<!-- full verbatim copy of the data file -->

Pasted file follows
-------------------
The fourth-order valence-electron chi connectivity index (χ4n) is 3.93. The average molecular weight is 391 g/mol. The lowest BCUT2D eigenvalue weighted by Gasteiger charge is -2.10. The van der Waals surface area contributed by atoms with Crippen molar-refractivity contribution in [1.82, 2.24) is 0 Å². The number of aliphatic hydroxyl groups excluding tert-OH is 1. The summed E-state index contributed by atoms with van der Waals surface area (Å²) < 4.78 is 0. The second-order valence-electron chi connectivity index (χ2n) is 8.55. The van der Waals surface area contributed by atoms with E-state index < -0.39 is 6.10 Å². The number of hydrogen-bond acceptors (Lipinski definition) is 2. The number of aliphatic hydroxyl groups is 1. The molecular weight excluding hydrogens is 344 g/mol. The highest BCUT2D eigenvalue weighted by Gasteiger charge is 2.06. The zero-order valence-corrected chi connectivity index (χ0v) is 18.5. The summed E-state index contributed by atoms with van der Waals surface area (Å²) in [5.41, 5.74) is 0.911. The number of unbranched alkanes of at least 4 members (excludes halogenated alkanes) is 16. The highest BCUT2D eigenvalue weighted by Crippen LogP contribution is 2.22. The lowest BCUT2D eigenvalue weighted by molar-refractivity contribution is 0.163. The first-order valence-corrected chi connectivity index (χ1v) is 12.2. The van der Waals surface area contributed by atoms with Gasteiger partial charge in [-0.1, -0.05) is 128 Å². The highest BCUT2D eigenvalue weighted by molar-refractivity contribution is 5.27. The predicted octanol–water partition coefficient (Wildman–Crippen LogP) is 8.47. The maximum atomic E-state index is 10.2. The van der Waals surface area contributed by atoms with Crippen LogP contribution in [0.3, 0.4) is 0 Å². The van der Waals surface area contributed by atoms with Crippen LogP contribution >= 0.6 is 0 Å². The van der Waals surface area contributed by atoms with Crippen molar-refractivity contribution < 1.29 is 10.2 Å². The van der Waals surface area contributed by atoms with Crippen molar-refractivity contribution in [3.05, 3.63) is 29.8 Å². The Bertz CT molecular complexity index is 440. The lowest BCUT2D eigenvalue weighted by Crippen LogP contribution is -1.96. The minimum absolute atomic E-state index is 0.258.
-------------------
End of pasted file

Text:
The fourth-order valence-electron chi connectivity index (χ4n) is 3.93. The average molecular weight is 391 g/mol. The lowest BCUT2D eigenvalue weighted by Gasteiger charge is -2.10. The van der Waals surface area contributed by atoms with Crippen molar-refractivity contribution in [1.82, 2.24) is 0 Å². The number of aliphatic hydroxyl groups excluding tert-OH is 1. The summed E-state index contributed by atoms with van der Waals surface area (Å²) < 4.78 is 0. The second-order valence-electron chi connectivity index (χ2n) is 8.55. The van der Waals surface area contributed by atoms with E-state index < -0.39 is 6.10 Å². The number of hydrogen-bond acceptors (Lipinski definition) is 2. The number of aliphatic hydroxyl groups is 1. The molecular weight excluding hydrogens is 344 g/mol. The highest BCUT2D eigenvalue weighted by Gasteiger charge is 2.06. The zero-order valence-corrected chi connectivity index (χ0v) is 18.5. The summed E-state index contributed by atoms with van der Waals surface area (Å²) in [5.41, 5.74) is 0.911. The number of unbranched alkanes of at least 4 members (excludes halogenated alkanes) is 16. The highest BCUT2D eigenvalue weighted by Crippen LogP contribution is 2.22. The lowest BCUT2D eigenvalue weighted by molar-refractivity contribution is 0.163. The first-order valence-corrected chi connectivity index (χ1v) is 12.2. The van der Waals surface area contributed by atoms with Gasteiger partial charge in [-0.1, -0.05) is 128 Å². The highest BCUT2D eigenvalue weighted by molar-refractivity contribution is 5.27. The predicted octanol–water partition coefficient (Wildman–Crippen LogP) is 8.47. The maximum atomic E-state index is 10.2. The van der Waals surface area contributed by atoms with Crippen LogP contribution in [0.3, 0.4) is 0 Å². The van der Waals surface area contributed by atoms with Crippen LogP contribution >= 0.6 is 0 Å². The van der Waals surface area contributed by atoms with Crippen molar-refractivity contribution < 1.29 is 10.2 Å². The van der Waals surface area contributed by atoms with Crippen molar-refractivity contribution in [3.05, 3.63) is 29.8 Å². The Bertz CT molecular complexity index is 440. The lowest BCUT2D eigenvalue weighted by Crippen LogP contribution is -1.96. The minimum absolute atomic E-state index is 0.258.